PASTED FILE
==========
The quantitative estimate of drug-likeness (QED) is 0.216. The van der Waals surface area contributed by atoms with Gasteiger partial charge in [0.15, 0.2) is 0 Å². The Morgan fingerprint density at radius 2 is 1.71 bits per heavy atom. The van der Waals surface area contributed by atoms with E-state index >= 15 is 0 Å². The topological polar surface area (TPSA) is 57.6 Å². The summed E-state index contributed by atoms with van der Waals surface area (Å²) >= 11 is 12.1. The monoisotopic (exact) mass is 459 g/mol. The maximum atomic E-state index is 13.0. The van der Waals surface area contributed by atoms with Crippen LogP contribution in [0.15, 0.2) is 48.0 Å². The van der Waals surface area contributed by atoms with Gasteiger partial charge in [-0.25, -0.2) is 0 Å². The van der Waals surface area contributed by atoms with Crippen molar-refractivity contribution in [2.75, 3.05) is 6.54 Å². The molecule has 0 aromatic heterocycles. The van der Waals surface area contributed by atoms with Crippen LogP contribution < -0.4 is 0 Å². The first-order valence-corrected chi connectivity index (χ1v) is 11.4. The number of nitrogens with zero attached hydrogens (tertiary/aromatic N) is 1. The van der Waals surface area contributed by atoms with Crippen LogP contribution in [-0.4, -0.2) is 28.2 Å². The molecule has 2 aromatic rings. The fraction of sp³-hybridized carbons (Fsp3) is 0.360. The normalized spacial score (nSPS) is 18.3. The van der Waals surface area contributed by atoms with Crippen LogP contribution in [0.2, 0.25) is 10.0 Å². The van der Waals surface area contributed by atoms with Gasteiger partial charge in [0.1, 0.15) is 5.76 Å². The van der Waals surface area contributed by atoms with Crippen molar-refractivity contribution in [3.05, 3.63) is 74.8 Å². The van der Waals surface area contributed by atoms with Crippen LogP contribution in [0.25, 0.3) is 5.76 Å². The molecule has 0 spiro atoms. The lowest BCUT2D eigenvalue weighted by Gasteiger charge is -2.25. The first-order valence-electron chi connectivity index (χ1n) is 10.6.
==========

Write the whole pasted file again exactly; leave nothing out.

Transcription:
The quantitative estimate of drug-likeness (QED) is 0.216. The van der Waals surface area contributed by atoms with Gasteiger partial charge in [0.15, 0.2) is 0 Å². The Morgan fingerprint density at radius 2 is 1.71 bits per heavy atom. The van der Waals surface area contributed by atoms with E-state index >= 15 is 0 Å². The topological polar surface area (TPSA) is 57.6 Å². The summed E-state index contributed by atoms with van der Waals surface area (Å²) >= 11 is 12.1. The monoisotopic (exact) mass is 459 g/mol. The maximum atomic E-state index is 13.0. The van der Waals surface area contributed by atoms with Crippen LogP contribution in [0.15, 0.2) is 48.0 Å². The van der Waals surface area contributed by atoms with Gasteiger partial charge in [-0.25, -0.2) is 0 Å². The van der Waals surface area contributed by atoms with Crippen molar-refractivity contribution in [2.75, 3.05) is 6.54 Å². The molecule has 0 aromatic heterocycles. The van der Waals surface area contributed by atoms with Crippen LogP contribution < -0.4 is 0 Å². The first-order valence-corrected chi connectivity index (χ1v) is 11.4. The number of nitrogens with zero attached hydrogens (tertiary/aromatic N) is 1. The van der Waals surface area contributed by atoms with Crippen LogP contribution in [-0.4, -0.2) is 28.2 Å². The molecule has 2 aromatic rings. The fraction of sp³-hybridized carbons (Fsp3) is 0.360. The normalized spacial score (nSPS) is 18.3. The van der Waals surface area contributed by atoms with Crippen LogP contribution in [0.2, 0.25) is 10.0 Å². The van der Waals surface area contributed by atoms with Gasteiger partial charge in [0.1, 0.15) is 5.76 Å². The van der Waals surface area contributed by atoms with Crippen molar-refractivity contribution in [3.05, 3.63) is 74.8 Å². The van der Waals surface area contributed by atoms with Crippen LogP contribution in [0.25, 0.3) is 5.76 Å². The molecule has 0 spiro atoms. The lowest BCUT2D eigenvalue weighted by Gasteiger charge is -2.25. The first-order valence-electron chi connectivity index (χ1n) is 10.6.